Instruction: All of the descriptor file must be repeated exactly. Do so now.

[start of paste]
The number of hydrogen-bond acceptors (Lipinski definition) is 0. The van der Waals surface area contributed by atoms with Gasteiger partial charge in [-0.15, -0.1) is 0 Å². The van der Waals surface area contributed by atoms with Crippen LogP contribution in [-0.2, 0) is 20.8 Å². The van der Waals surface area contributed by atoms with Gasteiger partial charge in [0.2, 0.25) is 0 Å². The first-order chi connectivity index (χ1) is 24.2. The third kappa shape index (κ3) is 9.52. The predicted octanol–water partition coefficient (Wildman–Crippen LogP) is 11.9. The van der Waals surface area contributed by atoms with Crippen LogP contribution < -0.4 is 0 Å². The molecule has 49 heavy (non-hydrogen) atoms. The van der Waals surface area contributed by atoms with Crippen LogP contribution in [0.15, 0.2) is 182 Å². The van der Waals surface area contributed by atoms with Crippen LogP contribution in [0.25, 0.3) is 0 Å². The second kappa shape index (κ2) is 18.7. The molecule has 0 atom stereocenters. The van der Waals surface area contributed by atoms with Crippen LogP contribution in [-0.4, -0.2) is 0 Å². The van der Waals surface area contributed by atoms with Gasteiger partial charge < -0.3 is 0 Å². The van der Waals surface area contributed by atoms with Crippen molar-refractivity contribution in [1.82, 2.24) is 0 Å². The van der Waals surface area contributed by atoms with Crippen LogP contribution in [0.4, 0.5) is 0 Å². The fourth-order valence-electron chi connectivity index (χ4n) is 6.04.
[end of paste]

The number of hydrogen-bond acceptors (Lipinski definition) is 0. The van der Waals surface area contributed by atoms with Gasteiger partial charge in [-0.15, -0.1) is 0 Å². The van der Waals surface area contributed by atoms with Crippen LogP contribution in [-0.2, 0) is 20.8 Å². The van der Waals surface area contributed by atoms with Gasteiger partial charge in [0.2, 0.25) is 0 Å². The first-order chi connectivity index (χ1) is 24.2. The third kappa shape index (κ3) is 9.52. The predicted octanol–water partition coefficient (Wildman–Crippen LogP) is 11.9. The van der Waals surface area contributed by atoms with Crippen LogP contribution < -0.4 is 0 Å². The molecule has 49 heavy (non-hydrogen) atoms. The van der Waals surface area contributed by atoms with Crippen LogP contribution in [0.15, 0.2) is 182 Å². The van der Waals surface area contributed by atoms with Crippen LogP contribution in [0.25, 0.3) is 0 Å². The second kappa shape index (κ2) is 18.7. The molecule has 0 atom stereocenters. The van der Waals surface area contributed by atoms with Crippen LogP contribution in [-0.4, -0.2) is 0 Å². The van der Waals surface area contributed by atoms with Gasteiger partial charge < -0.3 is 0 Å². The van der Waals surface area contributed by atoms with Crippen molar-refractivity contribution in [1.82, 2.24) is 0 Å². The van der Waals surface area contributed by atoms with Crippen LogP contribution in [0.4, 0.5) is 0 Å². The fourth-order valence-electron chi connectivity index (χ4n) is 6.04.